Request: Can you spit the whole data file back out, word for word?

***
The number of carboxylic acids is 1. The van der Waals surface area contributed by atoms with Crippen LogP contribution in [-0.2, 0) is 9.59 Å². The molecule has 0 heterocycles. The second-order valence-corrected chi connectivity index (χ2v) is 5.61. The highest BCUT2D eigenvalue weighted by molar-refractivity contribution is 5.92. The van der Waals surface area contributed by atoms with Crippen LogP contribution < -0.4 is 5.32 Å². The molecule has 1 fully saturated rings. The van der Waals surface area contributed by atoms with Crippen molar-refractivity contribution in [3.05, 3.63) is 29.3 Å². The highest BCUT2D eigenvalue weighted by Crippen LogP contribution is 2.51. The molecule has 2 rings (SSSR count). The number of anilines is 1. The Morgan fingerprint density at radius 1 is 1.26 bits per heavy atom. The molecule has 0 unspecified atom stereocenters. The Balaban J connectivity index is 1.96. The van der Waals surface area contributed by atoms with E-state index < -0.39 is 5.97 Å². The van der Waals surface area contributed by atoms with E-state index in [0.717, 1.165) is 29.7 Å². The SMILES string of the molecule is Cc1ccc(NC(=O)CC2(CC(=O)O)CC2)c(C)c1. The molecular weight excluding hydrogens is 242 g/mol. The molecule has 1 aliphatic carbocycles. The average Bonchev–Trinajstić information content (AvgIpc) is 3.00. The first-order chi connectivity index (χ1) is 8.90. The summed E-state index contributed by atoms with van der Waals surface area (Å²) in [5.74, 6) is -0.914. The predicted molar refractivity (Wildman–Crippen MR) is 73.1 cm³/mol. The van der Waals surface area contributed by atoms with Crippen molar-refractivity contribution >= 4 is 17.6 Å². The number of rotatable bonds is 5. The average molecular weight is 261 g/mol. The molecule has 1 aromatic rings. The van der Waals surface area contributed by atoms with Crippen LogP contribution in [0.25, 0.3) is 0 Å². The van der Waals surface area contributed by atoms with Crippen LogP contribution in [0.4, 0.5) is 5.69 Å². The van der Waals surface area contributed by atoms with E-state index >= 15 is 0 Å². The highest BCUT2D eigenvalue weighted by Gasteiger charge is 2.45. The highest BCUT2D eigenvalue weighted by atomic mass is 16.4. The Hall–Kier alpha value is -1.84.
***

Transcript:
The number of carboxylic acids is 1. The van der Waals surface area contributed by atoms with Crippen LogP contribution in [-0.2, 0) is 9.59 Å². The molecule has 0 heterocycles. The second-order valence-corrected chi connectivity index (χ2v) is 5.61. The highest BCUT2D eigenvalue weighted by molar-refractivity contribution is 5.92. The van der Waals surface area contributed by atoms with Crippen LogP contribution < -0.4 is 5.32 Å². The molecule has 1 fully saturated rings. The van der Waals surface area contributed by atoms with Crippen molar-refractivity contribution in [3.05, 3.63) is 29.3 Å². The highest BCUT2D eigenvalue weighted by Crippen LogP contribution is 2.51. The molecule has 2 rings (SSSR count). The number of anilines is 1. The Morgan fingerprint density at radius 1 is 1.26 bits per heavy atom. The molecule has 0 unspecified atom stereocenters. The Balaban J connectivity index is 1.96. The van der Waals surface area contributed by atoms with E-state index < -0.39 is 5.97 Å². The van der Waals surface area contributed by atoms with E-state index in [0.717, 1.165) is 29.7 Å². The SMILES string of the molecule is Cc1ccc(NC(=O)CC2(CC(=O)O)CC2)c(C)c1. The molecular weight excluding hydrogens is 242 g/mol. The molecule has 1 aliphatic carbocycles. The average Bonchev–Trinajstić information content (AvgIpc) is 3.00. The first-order chi connectivity index (χ1) is 8.90. The summed E-state index contributed by atoms with van der Waals surface area (Å²) in [5.74, 6) is -0.914. The predicted molar refractivity (Wildman–Crippen MR) is 73.1 cm³/mol. The van der Waals surface area contributed by atoms with Crippen molar-refractivity contribution >= 4 is 17.6 Å². The number of rotatable bonds is 5. The average molecular weight is 261 g/mol. The molecule has 1 aromatic rings. The van der Waals surface area contributed by atoms with Crippen LogP contribution in [0.25, 0.3) is 0 Å². The van der Waals surface area contributed by atoms with Crippen LogP contribution in [0.4, 0.5) is 5.69 Å². The van der Waals surface area contributed by atoms with E-state index >= 15 is 0 Å². The highest BCUT2D eigenvalue weighted by Gasteiger charge is 2.45. The highest BCUT2D eigenvalue weighted by atomic mass is 16.4. The Hall–Kier alpha value is -1.84.